Fraction Sales NameBio Reported

While the numbers are limited, I was interested in what the data suggests in terms of the fraction of total sales that get reported in the NameBio database. As I tabulate it 43 of the 161 reported sales were on venues  (NameJet, Sedo, Flippa, Dynadot and GoDaddy) that would also be NameBio reported (if above the $100 threshold).

Note that the situation is not completely simple, since Sedo buyers or sellers can choose to have privacy of the sale, and GoDaddy have different types of sales, only some of which are reported to NameBio. Also, while sales at Afternic, Undeveloped, Efty and others are not normally reported, occasionally the buyer or the seller do report them.

If this were a statistically significant and unbiased dataset, it would suggest that about 1/3 of domain name sales are reported in the NameBio database.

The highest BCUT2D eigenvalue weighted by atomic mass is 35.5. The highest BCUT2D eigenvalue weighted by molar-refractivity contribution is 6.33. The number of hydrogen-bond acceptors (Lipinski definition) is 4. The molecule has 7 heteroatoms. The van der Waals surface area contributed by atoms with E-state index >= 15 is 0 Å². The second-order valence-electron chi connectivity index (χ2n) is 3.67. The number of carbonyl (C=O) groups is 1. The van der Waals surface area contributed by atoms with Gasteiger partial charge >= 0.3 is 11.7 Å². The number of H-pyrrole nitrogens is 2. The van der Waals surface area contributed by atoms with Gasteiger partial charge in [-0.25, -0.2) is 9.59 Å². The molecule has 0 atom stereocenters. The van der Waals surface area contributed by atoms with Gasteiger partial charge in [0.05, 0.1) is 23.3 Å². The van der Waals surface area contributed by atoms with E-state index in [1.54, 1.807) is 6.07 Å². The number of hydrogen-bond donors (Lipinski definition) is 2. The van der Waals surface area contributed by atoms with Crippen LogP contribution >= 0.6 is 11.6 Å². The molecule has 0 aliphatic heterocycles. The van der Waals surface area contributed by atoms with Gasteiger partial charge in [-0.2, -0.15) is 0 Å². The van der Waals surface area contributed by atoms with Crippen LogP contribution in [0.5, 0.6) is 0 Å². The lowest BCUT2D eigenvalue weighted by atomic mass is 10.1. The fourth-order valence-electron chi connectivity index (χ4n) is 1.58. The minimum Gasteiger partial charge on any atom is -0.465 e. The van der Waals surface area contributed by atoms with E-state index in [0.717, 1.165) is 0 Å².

Nevertheless, is this small dataset is representative, this would suggest a correction factor of 3.7 should be applied to NameBio sales to obtain total sales. The value of 5 often assumed is consistent with the data.

Discussion

The results surprised me. While growing rapidly, Undeveloped have significantly fewer domain names on their site than the Sedo and Afternic networks. I was surprised how many sales were reported on Undeveloped.  

In a one month period NamePros members self reported 161 domain name sales. 28% of these sales took place at Undeveloped, 20% at Afternic and just over 11% at NameJet.

On the other hand, I expected more sales from Efty sites and NamePros.  With respect to the latter, it may be viewed that a sale conducted on NamePros does not need to also be reported in this thread. With respect to Efty, it is possible that some of the private and unclassified sales were actually Efty based.

Given the small numbers compared to the large marketplaces and their specialized nature, the brandable marketplace data is probably statistically not meaningful.  It is interesting that, at least in this small sample, the much newer Brandpa and the long established BrandBucket had equal numbers of reported sales.